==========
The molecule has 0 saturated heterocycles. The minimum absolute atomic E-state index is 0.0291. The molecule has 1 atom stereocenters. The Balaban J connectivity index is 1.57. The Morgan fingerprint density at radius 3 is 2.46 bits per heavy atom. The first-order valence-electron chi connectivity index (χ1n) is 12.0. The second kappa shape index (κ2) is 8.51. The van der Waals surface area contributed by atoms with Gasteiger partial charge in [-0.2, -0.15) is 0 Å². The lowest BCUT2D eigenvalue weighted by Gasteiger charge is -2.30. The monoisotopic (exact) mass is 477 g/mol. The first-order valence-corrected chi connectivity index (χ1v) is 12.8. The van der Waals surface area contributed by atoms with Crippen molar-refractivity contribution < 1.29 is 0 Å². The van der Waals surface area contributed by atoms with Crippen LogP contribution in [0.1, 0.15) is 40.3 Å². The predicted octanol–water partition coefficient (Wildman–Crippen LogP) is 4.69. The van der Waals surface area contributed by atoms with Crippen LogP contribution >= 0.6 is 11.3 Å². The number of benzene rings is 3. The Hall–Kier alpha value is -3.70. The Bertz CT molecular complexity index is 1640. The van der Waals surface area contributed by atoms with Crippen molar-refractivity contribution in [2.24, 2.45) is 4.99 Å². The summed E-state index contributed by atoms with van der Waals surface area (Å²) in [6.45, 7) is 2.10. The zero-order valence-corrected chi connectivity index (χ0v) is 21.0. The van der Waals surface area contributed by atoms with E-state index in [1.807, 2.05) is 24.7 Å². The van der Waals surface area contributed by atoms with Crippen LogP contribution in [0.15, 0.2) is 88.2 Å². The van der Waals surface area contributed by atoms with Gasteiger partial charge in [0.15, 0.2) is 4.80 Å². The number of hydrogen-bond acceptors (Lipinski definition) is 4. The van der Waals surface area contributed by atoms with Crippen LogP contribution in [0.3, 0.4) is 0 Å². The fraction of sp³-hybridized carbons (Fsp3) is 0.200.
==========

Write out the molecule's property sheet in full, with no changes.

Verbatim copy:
The molecule has 0 saturated heterocycles. The minimum absolute atomic E-state index is 0.0291. The molecule has 1 atom stereocenters. The Balaban J connectivity index is 1.57. The Morgan fingerprint density at radius 3 is 2.46 bits per heavy atom. The first-order valence-electron chi connectivity index (χ1n) is 12.0. The second kappa shape index (κ2) is 8.51. The van der Waals surface area contributed by atoms with Gasteiger partial charge in [-0.2, -0.15) is 0 Å². The lowest BCUT2D eigenvalue weighted by Gasteiger charge is -2.30. The monoisotopic (exact) mass is 477 g/mol. The first-order valence-corrected chi connectivity index (χ1v) is 12.8. The van der Waals surface area contributed by atoms with Crippen molar-refractivity contribution < 1.29 is 0 Å². The van der Waals surface area contributed by atoms with Crippen LogP contribution in [0.1, 0.15) is 40.3 Å². The predicted octanol–water partition coefficient (Wildman–Crippen LogP) is 4.69. The van der Waals surface area contributed by atoms with Crippen LogP contribution >= 0.6 is 11.3 Å². The number of benzene rings is 3. The Hall–Kier alpha value is -3.70. The Bertz CT molecular complexity index is 1640. The van der Waals surface area contributed by atoms with Crippen molar-refractivity contribution in [2.24, 2.45) is 4.99 Å². The summed E-state index contributed by atoms with van der Waals surface area (Å²) in [6.45, 7) is 2.10. The zero-order valence-corrected chi connectivity index (χ0v) is 21.0. The van der Waals surface area contributed by atoms with E-state index in [1.807, 2.05) is 24.7 Å². The van der Waals surface area contributed by atoms with Crippen LogP contribution in [0.15, 0.2) is 88.2 Å². The van der Waals surface area contributed by atoms with Gasteiger partial charge in [0.15, 0.2) is 4.80 Å². The number of hydrogen-bond acceptors (Lipinski definition) is 4. The van der Waals surface area contributed by atoms with Crippen LogP contribution in [0.3, 0.4) is 0 Å². The fraction of sp³-hybridized carbons (Fsp3) is 0.200.